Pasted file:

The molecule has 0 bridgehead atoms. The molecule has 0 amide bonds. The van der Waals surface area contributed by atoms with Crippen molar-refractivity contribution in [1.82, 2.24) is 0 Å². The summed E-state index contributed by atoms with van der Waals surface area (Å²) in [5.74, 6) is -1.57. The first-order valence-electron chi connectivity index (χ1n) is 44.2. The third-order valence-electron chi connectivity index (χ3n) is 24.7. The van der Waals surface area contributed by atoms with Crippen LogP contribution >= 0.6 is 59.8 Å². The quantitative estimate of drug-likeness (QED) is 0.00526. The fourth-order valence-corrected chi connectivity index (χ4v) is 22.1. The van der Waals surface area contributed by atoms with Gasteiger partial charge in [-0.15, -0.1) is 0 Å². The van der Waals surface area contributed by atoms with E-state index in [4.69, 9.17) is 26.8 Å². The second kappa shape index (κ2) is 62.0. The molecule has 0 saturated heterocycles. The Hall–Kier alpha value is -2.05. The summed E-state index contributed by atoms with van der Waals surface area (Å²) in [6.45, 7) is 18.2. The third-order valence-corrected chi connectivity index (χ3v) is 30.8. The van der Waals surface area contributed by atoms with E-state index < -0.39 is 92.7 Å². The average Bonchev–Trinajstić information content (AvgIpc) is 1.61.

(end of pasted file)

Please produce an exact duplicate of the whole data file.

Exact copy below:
The molecule has 0 bridgehead atoms. The molecule has 0 amide bonds. The van der Waals surface area contributed by atoms with Crippen molar-refractivity contribution in [1.82, 2.24) is 0 Å². The summed E-state index contributed by atoms with van der Waals surface area (Å²) in [5.74, 6) is -1.57. The first-order valence-electron chi connectivity index (χ1n) is 44.2. The third-order valence-electron chi connectivity index (χ3n) is 24.7. The van der Waals surface area contributed by atoms with Crippen LogP contribution >= 0.6 is 59.8 Å². The quantitative estimate of drug-likeness (QED) is 0.00526. The fourth-order valence-corrected chi connectivity index (χ4v) is 22.1. The van der Waals surface area contributed by atoms with Gasteiger partial charge in [-0.15, -0.1) is 0 Å². The van der Waals surface area contributed by atoms with E-state index in [4.69, 9.17) is 26.8 Å². The second kappa shape index (κ2) is 62.0. The molecule has 0 saturated heterocycles. The Hall–Kier alpha value is -2.05. The summed E-state index contributed by atoms with van der Waals surface area (Å²) in [6.45, 7) is 18.2. The third-order valence-corrected chi connectivity index (χ3v) is 30.8. The van der Waals surface area contributed by atoms with E-state index < -0.39 is 92.7 Å². The average Bonchev–Trinajstić information content (AvgIpc) is 1.61.